I’m probably stretching things with this one but whatever. In one of the two concurrent story lines, the characters are all kids aged about 12 or 13 and attend the same school which is how they meet one another. It also means they all happen to attract the attention of the same awful, older bully.

Top 10 Tuesday: Villains, Criminals & Other Nasties

As usual, TTT is a weekly meme by the The Broke and the Bookish and it’s currently on hiatus so that means picking whatever takes my fancy from the list of previous topics. This week I’m doing villains. In no particular order here are some of what I consider to be the best:

Voldemort (Harry Potter Series –  J. K. Rowling)

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Snake-like face, soul split into multiple pieces in order to cheat death, set on murdering teenagers year after year… yep, as if I wasn’t going to put him on this list.

Ramsey Bolton (A Song of Ice and Fire – George RR Martin)

I’d wager that when you think about the crappiest of the Song of Ice and Fire villains your mind either jumps to a) Joffrey Baratheon or b) this little shit:

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When your favourite past times include flaying, raping, dismemberment, and feeding people to your dogs, you definitely deserve a spot on a top 10 villains list.

It or Pennywise (It – Stephen King)

Books don’t usually manage to scare me, but I’ll admit that for most of this novel I was a little bit nervous. If you aren’t afraid of clowns, this’ll help you understand why someone could be. A creepy, clown shaped, ancient entity that can make your worst fears a reality and spends his time eating children…

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Nope. Nope. Nope. I’m out.

Amy Dunn (Gone Girl – Gillian Flynn)

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I wish I could find a better way to describe Amy than this, but here it is: This bitch be crazy. Like verging on sociopath material. In a book full of shades of grey characters, it’s saying something that Amy’s able to stand out. I won’t say much about the why and how because SPOILERS but trust me, she belongs here for a reason.

The Darkling (Shadow & Bone – Leigh Bardugo)

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This is probably one of the few likeable villains on my list. And by likeable I mean I actually sat around thinking: if this guy basically succeeded in killing everyone else in the book right now, I’d probably be cool with that. That is some solid charisma right there. I can’t even explain it, he’s evil. Really, really evil. But do I like him more than the love interest? Yep, 100%.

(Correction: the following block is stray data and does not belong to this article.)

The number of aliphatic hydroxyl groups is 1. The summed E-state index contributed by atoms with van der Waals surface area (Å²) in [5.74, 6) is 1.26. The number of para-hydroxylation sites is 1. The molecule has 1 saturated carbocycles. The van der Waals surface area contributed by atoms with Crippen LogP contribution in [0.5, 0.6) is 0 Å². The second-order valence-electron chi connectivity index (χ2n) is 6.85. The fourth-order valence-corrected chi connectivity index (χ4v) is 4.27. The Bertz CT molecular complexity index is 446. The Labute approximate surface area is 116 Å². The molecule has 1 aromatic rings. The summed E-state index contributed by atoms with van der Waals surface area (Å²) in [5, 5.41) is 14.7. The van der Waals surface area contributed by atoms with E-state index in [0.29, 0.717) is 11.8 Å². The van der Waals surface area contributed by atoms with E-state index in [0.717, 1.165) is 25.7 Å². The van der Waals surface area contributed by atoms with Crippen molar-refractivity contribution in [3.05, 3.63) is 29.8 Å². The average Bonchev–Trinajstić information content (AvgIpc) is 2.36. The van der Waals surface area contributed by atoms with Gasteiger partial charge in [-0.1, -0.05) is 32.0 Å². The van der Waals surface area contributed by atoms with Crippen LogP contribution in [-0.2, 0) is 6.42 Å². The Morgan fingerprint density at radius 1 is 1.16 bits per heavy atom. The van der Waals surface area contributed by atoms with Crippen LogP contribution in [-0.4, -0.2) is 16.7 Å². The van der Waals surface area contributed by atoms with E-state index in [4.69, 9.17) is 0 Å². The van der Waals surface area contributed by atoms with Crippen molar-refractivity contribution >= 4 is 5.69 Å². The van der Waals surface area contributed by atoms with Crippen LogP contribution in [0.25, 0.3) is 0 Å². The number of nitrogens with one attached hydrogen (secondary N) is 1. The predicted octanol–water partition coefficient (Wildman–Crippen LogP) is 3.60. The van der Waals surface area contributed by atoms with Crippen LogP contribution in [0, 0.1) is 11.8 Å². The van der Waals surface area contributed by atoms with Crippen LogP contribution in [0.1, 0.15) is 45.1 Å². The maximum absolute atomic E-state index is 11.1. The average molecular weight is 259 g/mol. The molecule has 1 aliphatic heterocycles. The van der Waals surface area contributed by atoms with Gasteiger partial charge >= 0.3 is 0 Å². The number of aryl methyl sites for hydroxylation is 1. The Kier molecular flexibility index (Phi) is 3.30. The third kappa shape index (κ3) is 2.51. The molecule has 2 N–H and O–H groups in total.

Count Olaf (A Series of Unfortunate Events – Lemony Snicket)

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Count Olaf isn’t what you’d call a successful villain but you do have to give him points for determination. No matter how many times he’s defeated by three intelligent orphans, he’s back at it in the next book with another not so brilliant plan, a terrible disguise, and and high levels of self-confidence.

 

Annie (Misery – Stephen King)

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The second of the two King villains on this list. Anyone who will smash your legs with a sledgehammer to get you to write a novel, uses individual hairs as a security system, and can survive being hit in the head with a typewriter is someone to be very, very afraid of. Annie is, to put it bluntly, freakin’ crazy.

Hannibal Lecter (Silence of the Lambs, Hannibal – Thomas Harris)

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I love intelligent villains. Sure, crazy ones are fun on occasion but having a villain that actually poses a challenge for the hero in more than just a physical sense is fantastic. Hannibal is a great example of this. He’s articulate, calculating, suave, and well, happens to be a cannibal. While he’s not actually the central villain of either of these novels, there’s never a moment when you’re not wondering exactly what’s going on inside his head and suspecting that it’s something sinister.

The White Witch (The Lion, the Witch, and the Wardrobe – C. S. Lewis)

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Anyone who can manage to turn sweets into something dodgy is bad news in my books. Sure, there’s the turning people into ice sculptures, killing Aslan, stopping the change of seasons and well, kind of removing all joy from the world, but honestly, for me, her biggest act of villainy is probably stopping Christmas from ever happening. How dare she! I LOVE Christmas.

The Witch King of Angmar (The Lord of the Rings – J.R.R. Tolkien)

So originally I was going to put Sauron in this spot but then I realised that he kind of does stuff all and just sits around on his fiery butt while everyone else does all the work for him. And then we have this guy…

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Head of the Nazgul, rides a massive dragon-like creature, almost kills Frodo with a poisoned blade, wields a mace like a nutjob, and is just generally creepy as all hell. No man can kill this guy. Lucky we had Eowyn.